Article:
Fr David Ranson is a priest of the Diocese of Broken Bay, where he currently serves as Diocesan Administrator and Parish Priest of Holy Name Wahroonga. For many years, Fr David was a senior lecturer in the Sydney College of Divinity, teaching in Spirituality at the Catholic Institute of Sydney, where he was also Academic Registrar until 2014. Fr David holds a Master of Theology Honours degree from the Melbourne College of Divinity and his PhD from Australian Catholic University. Fr David commenced his Religious Life as a member of the Cistercian Order at Tarrawarra Abbey, Yarra Glen, Victoria where he was ordained in 1992. Fr David has written numerous articles on spirituality and pastoral formation and is regularly invited to speak on issues of spirituality and pastoral formation. He serves on the NSW Civil Chaplaincies Advisory Committee. Fr David is the author of Across the Great Divide – Bridging Spirituality and Religion Today (St Pauls Publications 2002), Living in the Holy Spirit: Elements of Catholic Spirituality (Australian Catholic Bishops Conference, 2008) and The Paschal Paradox: A meditation on the contemporary challenge of priestly life (St Pauls Publications, 2009), The Hospitality of Ministry (St Pauls Publications, Strathfield, 2012); and Between the Mysticism of Politics and the Politics of Mysticism (ATF Press: Adelaide, 2014).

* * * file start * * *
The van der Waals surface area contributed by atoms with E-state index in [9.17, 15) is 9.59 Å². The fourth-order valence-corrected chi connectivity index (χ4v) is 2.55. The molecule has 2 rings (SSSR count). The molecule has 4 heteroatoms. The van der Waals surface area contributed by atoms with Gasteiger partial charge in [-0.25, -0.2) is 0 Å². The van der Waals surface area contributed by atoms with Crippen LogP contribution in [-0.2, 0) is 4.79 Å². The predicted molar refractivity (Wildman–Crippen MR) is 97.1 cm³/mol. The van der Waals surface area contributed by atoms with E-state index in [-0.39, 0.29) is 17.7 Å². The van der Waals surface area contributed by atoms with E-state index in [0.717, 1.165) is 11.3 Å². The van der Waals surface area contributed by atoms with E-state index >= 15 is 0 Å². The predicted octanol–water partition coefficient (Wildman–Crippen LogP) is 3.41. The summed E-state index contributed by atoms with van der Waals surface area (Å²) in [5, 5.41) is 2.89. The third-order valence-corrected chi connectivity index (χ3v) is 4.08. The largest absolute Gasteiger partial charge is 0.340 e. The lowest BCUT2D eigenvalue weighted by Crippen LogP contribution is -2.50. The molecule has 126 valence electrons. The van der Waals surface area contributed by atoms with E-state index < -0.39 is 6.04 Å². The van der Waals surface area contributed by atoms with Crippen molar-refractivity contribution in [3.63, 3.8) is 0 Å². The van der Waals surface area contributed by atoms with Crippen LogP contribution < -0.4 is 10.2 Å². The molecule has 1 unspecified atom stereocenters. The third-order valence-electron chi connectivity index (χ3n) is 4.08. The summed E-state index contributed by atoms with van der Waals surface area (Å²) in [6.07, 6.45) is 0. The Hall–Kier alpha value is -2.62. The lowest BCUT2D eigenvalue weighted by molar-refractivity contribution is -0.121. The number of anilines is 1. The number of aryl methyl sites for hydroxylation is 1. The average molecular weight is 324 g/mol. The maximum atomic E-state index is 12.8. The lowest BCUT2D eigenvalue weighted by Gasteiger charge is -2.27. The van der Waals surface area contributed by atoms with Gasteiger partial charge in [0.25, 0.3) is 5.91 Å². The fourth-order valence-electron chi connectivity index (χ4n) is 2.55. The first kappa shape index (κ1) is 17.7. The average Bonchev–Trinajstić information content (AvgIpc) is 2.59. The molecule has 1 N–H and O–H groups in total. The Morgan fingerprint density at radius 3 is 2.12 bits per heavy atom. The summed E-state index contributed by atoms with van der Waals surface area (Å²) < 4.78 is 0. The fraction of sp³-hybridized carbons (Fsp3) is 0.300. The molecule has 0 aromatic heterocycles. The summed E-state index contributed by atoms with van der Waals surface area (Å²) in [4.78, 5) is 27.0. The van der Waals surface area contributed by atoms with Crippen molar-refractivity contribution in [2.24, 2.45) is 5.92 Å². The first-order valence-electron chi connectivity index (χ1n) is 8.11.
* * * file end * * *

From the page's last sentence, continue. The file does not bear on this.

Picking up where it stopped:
“Educating for Relationship – Insights of the Benedictine Tradition for Contemporary Catholic Education.”
The ancient text of the Rule of St Benedict has endured because of its insight into the importance of relationship as a pedagogy of formation and leadership. The workshop will explore that insight in dialogue with the document on Catholic Education, Educating Together in Catholic Schools (2007) and through the lens of the significance of ‘listening’ as a key Benedictine value and proposed by the French writer, Simone Weil as the key to education. The workshop will invite participants to consider how this might achieve expression both as leaders in their communities and in the culture of the educational community itself particularly in a socially diverse context.